the American military’s eight-year war that ousted Saddam Hussein.
On Sunday, Hamid Aboutalebi, a key aide to President Hassan Rouhani, wrote in a series of messages on his Persian Twitter account that only Iran and the US were in a position to solve the Iraq crisis.
Rouhani has said he would welcome efforts by “all countries in combating terrorism”.
Aboutalebi conciliatory tone was noteworthy given that he was Rouhani’s choice to be Iran’s new United Nations ambassador, but was rejected by the US earlier this year because of his indirect role as a translator for the militants who seized the American Embassy in Tehran in 1979, setting off the break in Iranian-American ties that has shaped the relationship ever since.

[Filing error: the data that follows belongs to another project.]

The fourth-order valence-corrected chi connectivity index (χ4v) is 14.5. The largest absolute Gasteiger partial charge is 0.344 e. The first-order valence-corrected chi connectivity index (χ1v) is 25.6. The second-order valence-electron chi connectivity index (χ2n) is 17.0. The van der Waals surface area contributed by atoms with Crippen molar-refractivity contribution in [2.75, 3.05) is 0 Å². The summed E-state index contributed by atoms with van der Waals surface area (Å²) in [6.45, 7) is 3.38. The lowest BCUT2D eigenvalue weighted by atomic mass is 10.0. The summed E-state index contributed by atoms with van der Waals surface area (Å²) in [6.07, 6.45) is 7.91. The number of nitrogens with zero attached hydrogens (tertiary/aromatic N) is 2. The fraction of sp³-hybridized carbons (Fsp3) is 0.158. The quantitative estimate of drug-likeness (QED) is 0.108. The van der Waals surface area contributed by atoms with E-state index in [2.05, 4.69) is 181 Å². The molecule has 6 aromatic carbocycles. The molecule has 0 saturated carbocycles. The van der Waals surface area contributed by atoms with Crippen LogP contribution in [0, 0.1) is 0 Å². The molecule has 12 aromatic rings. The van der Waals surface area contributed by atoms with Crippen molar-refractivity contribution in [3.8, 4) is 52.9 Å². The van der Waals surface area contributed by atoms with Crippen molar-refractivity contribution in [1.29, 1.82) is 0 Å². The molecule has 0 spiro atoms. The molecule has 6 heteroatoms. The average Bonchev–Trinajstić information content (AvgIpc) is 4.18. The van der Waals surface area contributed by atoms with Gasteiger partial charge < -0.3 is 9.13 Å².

In the US, the signs of American-Iranian cooperation on the Iraq crisis set off new rounds of recrimination over whether such a move was in Washington’s interest or a strategic mistake.
Trita Parsi, the president of the National Iranian American Council, a group that has promoted diplomacy with Iran and a peaceful resolution to the nuclear dispute, welcomed such cooperation.
Vocal American critics of Iran’s government, on the other hand, castigated the Obama administration for even considering a collaboration with Iran, calling it a blunder that Iran would seek to exploit for its own ends in the nuclear talks.
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